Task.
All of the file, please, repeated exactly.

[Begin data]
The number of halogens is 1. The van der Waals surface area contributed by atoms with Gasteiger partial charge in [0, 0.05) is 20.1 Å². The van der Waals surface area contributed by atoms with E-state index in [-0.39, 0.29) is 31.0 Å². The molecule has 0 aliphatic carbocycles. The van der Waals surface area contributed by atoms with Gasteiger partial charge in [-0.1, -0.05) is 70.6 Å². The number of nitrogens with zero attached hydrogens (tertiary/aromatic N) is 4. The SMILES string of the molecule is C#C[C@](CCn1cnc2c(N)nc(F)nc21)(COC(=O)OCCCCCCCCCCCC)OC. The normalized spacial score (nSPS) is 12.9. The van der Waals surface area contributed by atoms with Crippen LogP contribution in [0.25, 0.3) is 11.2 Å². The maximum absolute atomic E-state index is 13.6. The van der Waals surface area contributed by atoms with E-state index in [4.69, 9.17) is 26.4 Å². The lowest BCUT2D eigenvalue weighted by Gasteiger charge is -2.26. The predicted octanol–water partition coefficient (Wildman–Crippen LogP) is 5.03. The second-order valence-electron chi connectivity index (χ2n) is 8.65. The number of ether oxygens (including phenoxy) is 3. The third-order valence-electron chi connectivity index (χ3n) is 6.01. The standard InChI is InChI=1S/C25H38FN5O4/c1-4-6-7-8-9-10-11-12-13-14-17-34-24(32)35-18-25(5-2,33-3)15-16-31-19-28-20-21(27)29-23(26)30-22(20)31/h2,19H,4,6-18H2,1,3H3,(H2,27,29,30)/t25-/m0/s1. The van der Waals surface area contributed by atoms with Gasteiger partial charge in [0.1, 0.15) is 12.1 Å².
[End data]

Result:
The number of halogens is 1. The van der Waals surface area contributed by atoms with Gasteiger partial charge in [0, 0.05) is 20.1 Å². The van der Waals surface area contributed by atoms with E-state index in [-0.39, 0.29) is 31.0 Å². The molecule has 0 aliphatic carbocycles. The van der Waals surface area contributed by atoms with Gasteiger partial charge in [-0.1, -0.05) is 70.6 Å². The number of nitrogens with zero attached hydrogens (tertiary/aromatic N) is 4. The SMILES string of the molecule is C#C[C@](CCn1cnc2c(N)nc(F)nc21)(COC(=O)OCCCCCCCCCCCC)OC. The normalized spacial score (nSPS) is 12.9. The van der Waals surface area contributed by atoms with Crippen LogP contribution in [0.25, 0.3) is 11.2 Å². The maximum absolute atomic E-state index is 13.6. The van der Waals surface area contributed by atoms with E-state index in [4.69, 9.17) is 26.4 Å². The lowest BCUT2D eigenvalue weighted by Gasteiger charge is -2.26. The predicted octanol–water partition coefficient (Wildman–Crippen LogP) is 5.03. The second-order valence-electron chi connectivity index (χ2n) is 8.65. The number of ether oxygens (including phenoxy) is 3. The third-order valence-electron chi connectivity index (χ3n) is 6.01. The standard InChI is InChI=1S/C25H38FN5O4/c1-4-6-7-8-9-10-11-12-13-14-17-34-24(32)35-18-25(5-2,33-3)15-16-31-19-28-20-21(27)29-23(26)30-22(20)31/h2,19H,4,6-18H2,1,3H3,(H2,27,29,30)/t25-/m0/s1. The van der Waals surface area contributed by atoms with Gasteiger partial charge in [0.1, 0.15) is 12.1 Å².